To recap: Opinion on the law is sharply polarized; most Americans want Congress to work to improve the law rather than repeal it and most want to move on from this debate; only Republicans want repeal and only Republicans want the debate to continue; and the real advantage the law gives Republicans is it drives their base into more of a frenzy than it does the Dem base. While on balance the law will probably remain a net negative for Dems in red states, all of this once again suggests that both sides’ positions on the law remain problematic and that it probably won’t prove the decisive winning electoral factor Republicans (and credulous pundits) say it will.


* REPUBLICANS RETREATING ON OBAMACARE: The Washington Post has a good piece reporting that multiple Republican candidates are backing off on repeal and instead are widely mouthing support for the law’s popular general goals. A Republican strategist explains why:

“The sentiment toward the Affordable Care Act is still strongly negative, but people are saying, ‘Don’t throw the baby out” with the bathwater, said Glen Bolger, a partner with the GOP polling firm Public Opinion Strategies.

Right, but the GOP base continues to insist on throwing out the baby (see the above Kaiser poll), which is why Republican candidates have no choice but to insist they’d repeal the law while promising to keep the stuff people like.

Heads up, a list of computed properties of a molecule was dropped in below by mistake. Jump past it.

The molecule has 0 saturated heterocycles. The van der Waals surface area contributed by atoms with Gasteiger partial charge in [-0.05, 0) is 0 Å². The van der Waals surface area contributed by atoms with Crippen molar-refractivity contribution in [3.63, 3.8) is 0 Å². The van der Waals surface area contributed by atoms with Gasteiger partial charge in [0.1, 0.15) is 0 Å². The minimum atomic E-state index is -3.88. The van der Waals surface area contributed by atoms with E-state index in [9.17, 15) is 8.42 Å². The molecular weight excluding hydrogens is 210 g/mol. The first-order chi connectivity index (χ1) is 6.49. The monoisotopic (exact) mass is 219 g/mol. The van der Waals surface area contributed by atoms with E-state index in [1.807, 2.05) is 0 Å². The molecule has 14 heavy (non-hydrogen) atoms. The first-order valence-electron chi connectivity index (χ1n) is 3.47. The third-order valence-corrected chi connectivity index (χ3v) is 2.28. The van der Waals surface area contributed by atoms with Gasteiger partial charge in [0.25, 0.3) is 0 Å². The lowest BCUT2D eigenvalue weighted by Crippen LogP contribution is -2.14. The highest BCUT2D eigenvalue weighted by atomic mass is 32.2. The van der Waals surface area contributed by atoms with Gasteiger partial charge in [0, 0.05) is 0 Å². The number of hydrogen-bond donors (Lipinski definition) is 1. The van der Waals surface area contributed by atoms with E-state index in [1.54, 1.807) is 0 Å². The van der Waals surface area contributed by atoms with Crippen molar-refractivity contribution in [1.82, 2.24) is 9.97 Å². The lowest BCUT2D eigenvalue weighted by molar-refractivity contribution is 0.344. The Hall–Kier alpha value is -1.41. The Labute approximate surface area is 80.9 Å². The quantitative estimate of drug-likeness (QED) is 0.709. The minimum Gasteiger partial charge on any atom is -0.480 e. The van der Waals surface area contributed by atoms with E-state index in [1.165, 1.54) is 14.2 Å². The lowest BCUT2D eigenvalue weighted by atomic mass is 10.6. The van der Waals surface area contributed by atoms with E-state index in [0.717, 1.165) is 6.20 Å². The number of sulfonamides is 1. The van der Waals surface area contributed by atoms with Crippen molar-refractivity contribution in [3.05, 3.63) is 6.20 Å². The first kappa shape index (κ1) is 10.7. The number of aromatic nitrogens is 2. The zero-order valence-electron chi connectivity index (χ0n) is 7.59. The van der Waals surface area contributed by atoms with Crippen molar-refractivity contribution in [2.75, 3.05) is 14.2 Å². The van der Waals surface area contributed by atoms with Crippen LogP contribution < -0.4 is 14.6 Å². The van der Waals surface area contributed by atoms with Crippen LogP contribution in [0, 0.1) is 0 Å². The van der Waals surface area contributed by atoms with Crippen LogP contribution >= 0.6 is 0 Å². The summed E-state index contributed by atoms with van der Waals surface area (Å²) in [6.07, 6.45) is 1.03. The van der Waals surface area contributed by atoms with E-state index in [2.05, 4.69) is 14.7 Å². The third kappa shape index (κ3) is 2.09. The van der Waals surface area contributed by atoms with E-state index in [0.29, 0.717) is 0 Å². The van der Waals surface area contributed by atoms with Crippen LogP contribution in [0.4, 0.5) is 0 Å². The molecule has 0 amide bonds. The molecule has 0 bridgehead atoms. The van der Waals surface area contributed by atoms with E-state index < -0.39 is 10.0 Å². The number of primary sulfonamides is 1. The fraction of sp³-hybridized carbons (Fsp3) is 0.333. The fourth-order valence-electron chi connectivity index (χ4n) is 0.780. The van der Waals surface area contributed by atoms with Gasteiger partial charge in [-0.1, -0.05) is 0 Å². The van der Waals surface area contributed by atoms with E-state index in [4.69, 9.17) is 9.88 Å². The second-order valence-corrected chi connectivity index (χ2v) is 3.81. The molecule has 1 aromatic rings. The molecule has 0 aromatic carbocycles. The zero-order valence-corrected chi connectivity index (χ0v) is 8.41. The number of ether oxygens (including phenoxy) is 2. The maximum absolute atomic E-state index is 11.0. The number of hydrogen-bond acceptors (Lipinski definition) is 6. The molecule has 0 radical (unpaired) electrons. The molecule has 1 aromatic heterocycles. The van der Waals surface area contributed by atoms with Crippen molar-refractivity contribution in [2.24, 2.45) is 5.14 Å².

* HOUSE GOP POSTPONES VOTE ON ALTERNATIVE: Also from the above Post story:

In Washington, several chairmen of House committees told GOP leaders at a meeting last week that they would prefer to wait until next year to vote on a comprehensive health-care alternative, according to Republicans who spoke on the condition of anonymity to discuss internal deliberations.

Maybe the Republican alternative to Obamacare is Obamacare? Or perhaps Republicans don’t actually want to embrace the tradeoffs required to accomplish what Obamacare accomplishes?

* McCONNELL KYNECT FOLLIES CONTINUE: Glenn Kessler has now gotten still another answer from the Mitch McConnell campaign on what should happen to all of those covered by the Medicaid expansion in Kentucky: He favors repealing all of Obamacare, but Kentucky can keep the expansion if the state pays for it.

So either most of those 300,000 people lose coverage; or the state picks up the tab, right?